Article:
Shoe designer Stuart Weitzman disclosed as owner of British Guiana 1¢ Magenta
The National Postal Museum announced June 4 that renowned shoe designer and philanthropist Stuart Weitzman is the new owner of the 1856 British Guiana 1¢ Magenta.
Weitzman paid almost $9.5 million for the famous stamp at an auction held in June 2014 in New York.
In a NPM press release announcing that the stamp would go on public display at the museum, Weitzman is quoted as saying, "There was an unfilled square in my childhood stamp album, which I was sure would never be filled. One should never say 'never,' and now after so many years in hiding, I felt it most appropriate to give stamp lovers and others the best opportunity to see this gem; and there is no better place than the Smithsonian's National Postal Museum."
The world's most famous and valuable stamp is now on display that the Smithsonian's National Postal Museum. Prominently showcased in the museum's William H. Gross Stamp Gallery, the stamp will be on display until November 2017, the longest and most publicly accessible showing ever.
No postage stamp is rarer than the sole-surviving example of the British Guiana 1¢ Magenta. In January 1856, British Guiana issued a small number of 1¢ and 4¢ stamps for provisional use while the postmaster waited on a shipment of postage from England.
Multiple examples of the 4¢ stamp have survived, but the 1¢ stamp now on display at the museum is the only one of its kind in the world. It generates headlines and breaks records every time it sells. It is the only major rarity absent from the Royal Philatelic Collection owned by Queen Elizabeth II.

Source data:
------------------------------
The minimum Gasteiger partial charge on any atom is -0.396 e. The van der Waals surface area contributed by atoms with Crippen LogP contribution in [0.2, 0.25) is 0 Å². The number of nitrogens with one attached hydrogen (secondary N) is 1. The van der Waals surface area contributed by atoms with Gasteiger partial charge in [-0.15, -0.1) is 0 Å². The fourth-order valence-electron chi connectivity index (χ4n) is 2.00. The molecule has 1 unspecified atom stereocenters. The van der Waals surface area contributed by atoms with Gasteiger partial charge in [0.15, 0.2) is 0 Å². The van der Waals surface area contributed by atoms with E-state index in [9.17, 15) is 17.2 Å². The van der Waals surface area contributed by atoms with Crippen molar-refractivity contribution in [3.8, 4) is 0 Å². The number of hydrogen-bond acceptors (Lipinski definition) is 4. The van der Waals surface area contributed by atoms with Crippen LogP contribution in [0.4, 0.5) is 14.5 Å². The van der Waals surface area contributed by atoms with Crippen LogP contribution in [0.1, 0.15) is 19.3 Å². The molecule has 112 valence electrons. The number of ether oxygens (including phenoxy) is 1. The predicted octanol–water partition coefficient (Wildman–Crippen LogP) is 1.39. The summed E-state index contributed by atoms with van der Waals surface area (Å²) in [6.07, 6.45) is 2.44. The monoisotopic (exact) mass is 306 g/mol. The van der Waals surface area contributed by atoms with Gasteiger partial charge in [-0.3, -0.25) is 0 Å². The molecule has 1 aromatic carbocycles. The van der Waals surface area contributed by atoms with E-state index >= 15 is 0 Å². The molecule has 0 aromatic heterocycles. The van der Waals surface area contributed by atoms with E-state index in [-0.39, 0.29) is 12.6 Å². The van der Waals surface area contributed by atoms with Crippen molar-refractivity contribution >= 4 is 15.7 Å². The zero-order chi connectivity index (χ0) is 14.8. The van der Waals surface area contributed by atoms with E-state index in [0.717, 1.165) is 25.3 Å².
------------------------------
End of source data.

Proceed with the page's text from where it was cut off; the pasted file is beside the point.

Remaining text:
"The British Guiana is the rarest of the rare,"; said Allen Kane, director of the museum. "Having recently sold for almost $10 million, by sheer size and weight, it may very well be the most valuable single object in the world today."
Every time it has sold, it has generated headlines and broken records. Perhaps people are drawn to its history of wealthy, secretive and sometimes troubled owners. Its origins in the far-flung holdings of the British Empire may lend it an irresistible air of romance. The stamp's mystique may stem from its own elusiveness: It has spent most of its 160-plus years behind bank vault bars, appearing only on rare occasions. This display is the One-Cent Magenta's longest and most publicly accessible exhibition ever.
Printed in black ink on magenta paper, it bears the image of a three-masted ship and the colony's motto in Latin: "we give and expect in return." Noted for its legacy, the stamp was rediscovered by a 12-year-old Scottish boy living in South America in 1873, and from there passed through some of the most important stamp collections ever assembled.
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